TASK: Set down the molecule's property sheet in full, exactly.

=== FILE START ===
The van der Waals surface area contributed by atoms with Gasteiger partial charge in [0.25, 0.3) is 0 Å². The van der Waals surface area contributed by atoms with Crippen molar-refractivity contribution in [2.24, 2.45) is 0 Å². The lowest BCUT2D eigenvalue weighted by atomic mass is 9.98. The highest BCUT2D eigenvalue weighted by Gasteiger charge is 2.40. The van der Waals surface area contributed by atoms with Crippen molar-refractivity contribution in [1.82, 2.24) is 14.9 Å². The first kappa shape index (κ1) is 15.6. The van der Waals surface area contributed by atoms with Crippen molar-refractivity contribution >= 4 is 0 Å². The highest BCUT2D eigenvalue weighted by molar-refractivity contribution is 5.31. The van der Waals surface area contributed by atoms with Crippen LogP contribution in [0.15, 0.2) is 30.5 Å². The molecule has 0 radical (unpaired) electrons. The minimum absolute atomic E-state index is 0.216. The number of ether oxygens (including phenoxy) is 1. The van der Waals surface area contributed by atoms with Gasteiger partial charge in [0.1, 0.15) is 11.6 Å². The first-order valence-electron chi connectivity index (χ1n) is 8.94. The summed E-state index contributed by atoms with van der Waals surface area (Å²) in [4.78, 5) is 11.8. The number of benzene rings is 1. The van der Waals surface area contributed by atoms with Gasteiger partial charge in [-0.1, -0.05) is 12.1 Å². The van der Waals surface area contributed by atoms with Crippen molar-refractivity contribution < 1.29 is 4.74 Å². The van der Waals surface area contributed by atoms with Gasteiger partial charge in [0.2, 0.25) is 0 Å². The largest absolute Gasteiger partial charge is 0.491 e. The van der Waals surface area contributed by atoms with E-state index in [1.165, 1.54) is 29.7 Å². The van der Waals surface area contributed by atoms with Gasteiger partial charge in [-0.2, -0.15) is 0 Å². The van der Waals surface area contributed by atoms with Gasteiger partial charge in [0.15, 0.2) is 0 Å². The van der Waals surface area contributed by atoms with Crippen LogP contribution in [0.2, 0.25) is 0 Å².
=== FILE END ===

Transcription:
The van der Waals surface area contributed by atoms with Gasteiger partial charge in [0.25, 0.3) is 0 Å². The van der Waals surface area contributed by atoms with Crippen molar-refractivity contribution in [2.24, 2.45) is 0 Å². The lowest BCUT2D eigenvalue weighted by atomic mass is 9.98. The highest BCUT2D eigenvalue weighted by Gasteiger charge is 2.40. The van der Waals surface area contributed by atoms with Crippen molar-refractivity contribution in [1.82, 2.24) is 14.9 Å². The first kappa shape index (κ1) is 15.6. The van der Waals surface area contributed by atoms with Crippen molar-refractivity contribution >= 4 is 0 Å². The highest BCUT2D eigenvalue weighted by molar-refractivity contribution is 5.31. The van der Waals surface area contributed by atoms with Crippen LogP contribution in [0.15, 0.2) is 30.5 Å². The molecule has 0 radical (unpaired) electrons. The minimum absolute atomic E-state index is 0.216. The number of ether oxygens (including phenoxy) is 1. The van der Waals surface area contributed by atoms with Gasteiger partial charge in [0.1, 0.15) is 11.6 Å². The first-order valence-electron chi connectivity index (χ1n) is 8.94. The summed E-state index contributed by atoms with van der Waals surface area (Å²) in [4.78, 5) is 11.8. The number of benzene rings is 1. The van der Waals surface area contributed by atoms with Gasteiger partial charge in [-0.1, -0.05) is 12.1 Å². The van der Waals surface area contributed by atoms with Crippen molar-refractivity contribution < 1.29 is 4.74 Å². The van der Waals surface area contributed by atoms with Gasteiger partial charge in [0.2, 0.25) is 0 Å². The largest absolute Gasteiger partial charge is 0.491 e. The van der Waals surface area contributed by atoms with E-state index in [1.165, 1.54) is 29.7 Å². The van der Waals surface area contributed by atoms with Gasteiger partial charge in [-0.2, -0.15) is 0 Å². The van der Waals surface area contributed by atoms with Gasteiger partial charge in [0.15, 0.2) is 0 Å². The van der Waals surface area contributed by atoms with Crippen LogP contribution in [0.2, 0.25) is 0 Å².